A FRENCH hotel worker killed a friend with a claw hammer after he was told the man was a spy the US security services wanted dead, a murder trial has heard.
Sebastian Bendou, 35, has admitted the manslaughter of Christophe Borgye, but denies murder on the grounds of diminished responsibility as he suffers from a mental illness.
He told police he acted in self defence after Mr Borgye, also from France, attacked him with a knife in the kitchen of a house in Ellesmere Port the pair shared with another friend.
But Chester Crown Court heard yesterday he had later told psychiatrists another friend, Dominik Kocher, had told him Mr Borgye was a spy and had to be killed.
Mr Borgye’s body was found in May last year in a concrete tomb in a shed in the property’s back yard at 19 Hylton Court, Stanney Grange, almost four years after he went missing. The discovery was made shortly after Bendou called police to confess.
Gerard McDermott QC, prosecuting, told the court Bendou had been influenced by Kocher, the “star of the show”, who wanted Mr Borgye dead in a row about money.
Kocher, a married father of three who lived across the street, was found guilty of Mr Borgye’s murder in a separate earlier trial.
Mr McDermott said: “There’s no dispute between the psychiatrists that he [Bendou] suffers from, and has suffered from, a mental illness. Kocher told him an elaborate story; that he [Mr Borgye] was a French spy and the Americans had ordered him to be killed.”
But he added: “The fact that a man suffers from a mental illness does not mean he is not capable of murder.”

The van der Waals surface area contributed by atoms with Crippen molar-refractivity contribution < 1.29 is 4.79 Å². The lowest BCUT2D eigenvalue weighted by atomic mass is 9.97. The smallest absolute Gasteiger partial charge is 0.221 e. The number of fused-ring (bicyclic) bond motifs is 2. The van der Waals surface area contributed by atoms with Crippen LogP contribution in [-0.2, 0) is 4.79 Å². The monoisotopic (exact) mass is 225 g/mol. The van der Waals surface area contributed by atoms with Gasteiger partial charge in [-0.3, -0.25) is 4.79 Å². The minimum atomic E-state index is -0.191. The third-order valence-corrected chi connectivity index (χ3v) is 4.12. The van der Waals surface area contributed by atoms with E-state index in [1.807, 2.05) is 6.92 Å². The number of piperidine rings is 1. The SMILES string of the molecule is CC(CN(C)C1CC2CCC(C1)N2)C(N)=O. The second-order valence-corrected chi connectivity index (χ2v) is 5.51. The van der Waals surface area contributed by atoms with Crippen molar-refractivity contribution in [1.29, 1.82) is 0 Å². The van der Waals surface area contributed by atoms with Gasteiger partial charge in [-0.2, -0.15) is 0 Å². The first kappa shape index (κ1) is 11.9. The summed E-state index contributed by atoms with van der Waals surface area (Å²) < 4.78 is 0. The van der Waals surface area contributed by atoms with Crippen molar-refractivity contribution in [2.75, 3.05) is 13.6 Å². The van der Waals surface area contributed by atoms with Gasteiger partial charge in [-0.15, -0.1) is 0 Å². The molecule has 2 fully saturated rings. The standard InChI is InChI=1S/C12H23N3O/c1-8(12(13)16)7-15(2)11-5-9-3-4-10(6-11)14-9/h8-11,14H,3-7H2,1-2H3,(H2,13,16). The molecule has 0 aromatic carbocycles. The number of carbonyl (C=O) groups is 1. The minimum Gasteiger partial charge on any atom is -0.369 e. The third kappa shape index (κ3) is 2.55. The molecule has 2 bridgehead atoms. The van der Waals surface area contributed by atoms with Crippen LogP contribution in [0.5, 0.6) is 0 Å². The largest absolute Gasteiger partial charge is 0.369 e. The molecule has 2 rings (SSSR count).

The jury heard that after the killing, Kocher sent an email to Mr Borgye’s brother in France reassuring him that he had simply gone travelling to Ireland and Europe and had met a Chinese woman with whom he then intended to visit China.
Mr McDermott told jurors: “That's a breathtaking email... a very clever and sophisticated invention from start to finish.”
Bendou had kept silent about his role in Mr Borgye’s death to cover for his friend, until it became “too much for his mind” and he confessed, the trial heard.
Iris Beaumont, a neighbour on Hylton Court who has worked with children with learning difficulties, said she had often seen Kocher and Bendou together, and suspected Bendou might be autistic.
She said: “Dominik always seemed to be the dominant one. Sebastian always seemed to be walking behind him. It always looked like he had to do as he was told.
“Sebastian looked like he was under the umbrella of autism. The only time Sebastian ever seemed happy was when he was with Dominik’s children, as he could relate to them. That was the only time I would ever see him smiling.”
Mr Borgye’s body, wrapped in a duvet and tarpaulin beneath rubble and concrete, was found with pairs of plastic overshoes, similar to those available at the Holiday Inn in Ellesmere Port, where Bendou worked, jurors heard.
Mr McDermott also said the kitchen had been hastily redecorated with red paint, “probably to mask any signs of blood smattering in the kitchen where this dreadful deed took place”.
l Another resident at 19 Hylton Court, Manuel Wagner, was found not guilty at a previous hearing of assisting an offender and preventing unlawful burial.